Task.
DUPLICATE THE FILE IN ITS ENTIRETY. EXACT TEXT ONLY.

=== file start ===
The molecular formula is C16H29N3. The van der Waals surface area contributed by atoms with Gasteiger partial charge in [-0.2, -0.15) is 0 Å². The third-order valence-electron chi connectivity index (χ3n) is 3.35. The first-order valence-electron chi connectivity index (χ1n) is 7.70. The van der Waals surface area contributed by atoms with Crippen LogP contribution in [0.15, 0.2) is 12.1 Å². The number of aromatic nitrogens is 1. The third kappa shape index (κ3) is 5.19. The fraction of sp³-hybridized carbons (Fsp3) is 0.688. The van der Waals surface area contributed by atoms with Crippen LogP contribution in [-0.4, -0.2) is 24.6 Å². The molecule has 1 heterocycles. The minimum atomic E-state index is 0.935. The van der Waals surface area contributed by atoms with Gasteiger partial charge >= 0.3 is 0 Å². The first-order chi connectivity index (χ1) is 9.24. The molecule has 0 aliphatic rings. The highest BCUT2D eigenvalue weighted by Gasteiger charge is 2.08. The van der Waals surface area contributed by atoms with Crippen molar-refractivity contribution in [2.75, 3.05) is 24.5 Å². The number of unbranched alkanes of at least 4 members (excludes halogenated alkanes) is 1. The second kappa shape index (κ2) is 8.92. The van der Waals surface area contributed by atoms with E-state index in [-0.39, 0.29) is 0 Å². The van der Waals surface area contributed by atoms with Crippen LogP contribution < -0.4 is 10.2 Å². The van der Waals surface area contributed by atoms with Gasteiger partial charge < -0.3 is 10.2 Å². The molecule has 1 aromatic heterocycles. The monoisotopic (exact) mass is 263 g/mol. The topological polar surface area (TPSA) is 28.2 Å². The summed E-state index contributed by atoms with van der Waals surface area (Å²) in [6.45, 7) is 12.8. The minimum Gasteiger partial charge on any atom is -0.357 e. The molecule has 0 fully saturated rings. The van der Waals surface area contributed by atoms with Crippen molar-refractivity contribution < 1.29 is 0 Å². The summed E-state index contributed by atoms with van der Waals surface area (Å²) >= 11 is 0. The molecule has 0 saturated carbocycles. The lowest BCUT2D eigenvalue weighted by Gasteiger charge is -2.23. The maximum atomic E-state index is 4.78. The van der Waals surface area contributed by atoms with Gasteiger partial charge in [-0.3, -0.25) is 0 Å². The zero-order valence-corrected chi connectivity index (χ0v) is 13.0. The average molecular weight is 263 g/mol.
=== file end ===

The molecular formula is C16H29N3. The van der Waals surface area contributed by atoms with Gasteiger partial charge in [-0.2, -0.15) is 0 Å². The third-order valence-electron chi connectivity index (χ3n) is 3.35. The first-order valence-electron chi connectivity index (χ1n) is 7.70. The van der Waals surface area contributed by atoms with Crippen LogP contribution in [0.15, 0.2) is 12.1 Å². The number of aromatic nitrogens is 1. The third kappa shape index (κ3) is 5.19. The fraction of sp³-hybridized carbons (Fsp3) is 0.688. The van der Waals surface area contributed by atoms with Crippen LogP contribution in [-0.4, -0.2) is 24.6 Å². The molecule has 1 heterocycles. The minimum atomic E-state index is 0.935. The van der Waals surface area contributed by atoms with Gasteiger partial charge >= 0.3 is 0 Å². The first-order chi connectivity index (χ1) is 9.24. The molecule has 0 aliphatic rings. The highest BCUT2D eigenvalue weighted by Gasteiger charge is 2.08. The van der Waals surface area contributed by atoms with Crippen molar-refractivity contribution in [2.75, 3.05) is 24.5 Å². The number of unbranched alkanes of at least 4 members (excludes halogenated alkanes) is 1. The second kappa shape index (κ2) is 8.92. The van der Waals surface area contributed by atoms with E-state index in [-0.39, 0.29) is 0 Å². The van der Waals surface area contributed by atoms with Crippen LogP contribution < -0.4 is 10.2 Å². The van der Waals surface area contributed by atoms with Gasteiger partial charge < -0.3 is 10.2 Å². The molecule has 1 aromatic heterocycles. The monoisotopic (exact) mass is 263 g/mol. The topological polar surface area (TPSA) is 28.2 Å². The summed E-state index contributed by atoms with van der Waals surface area (Å²) in [6.45, 7) is 12.8. The minimum Gasteiger partial charge on any atom is -0.357 e. The molecule has 0 fully saturated rings. The van der Waals surface area contributed by atoms with Crippen molar-refractivity contribution < 1.29 is 0 Å². The summed E-state index contributed by atoms with van der Waals surface area (Å²) >= 11 is 0. The molecule has 0 saturated carbocycles. The lowest BCUT2D eigenvalue weighted by Gasteiger charge is -2.23. The maximum atomic E-state index is 4.78. The van der Waals surface area contributed by atoms with Gasteiger partial charge in [-0.3, -0.25) is 0 Å². The zero-order valence-corrected chi connectivity index (χ0v) is 13.0. The average molecular weight is 263 g/mol.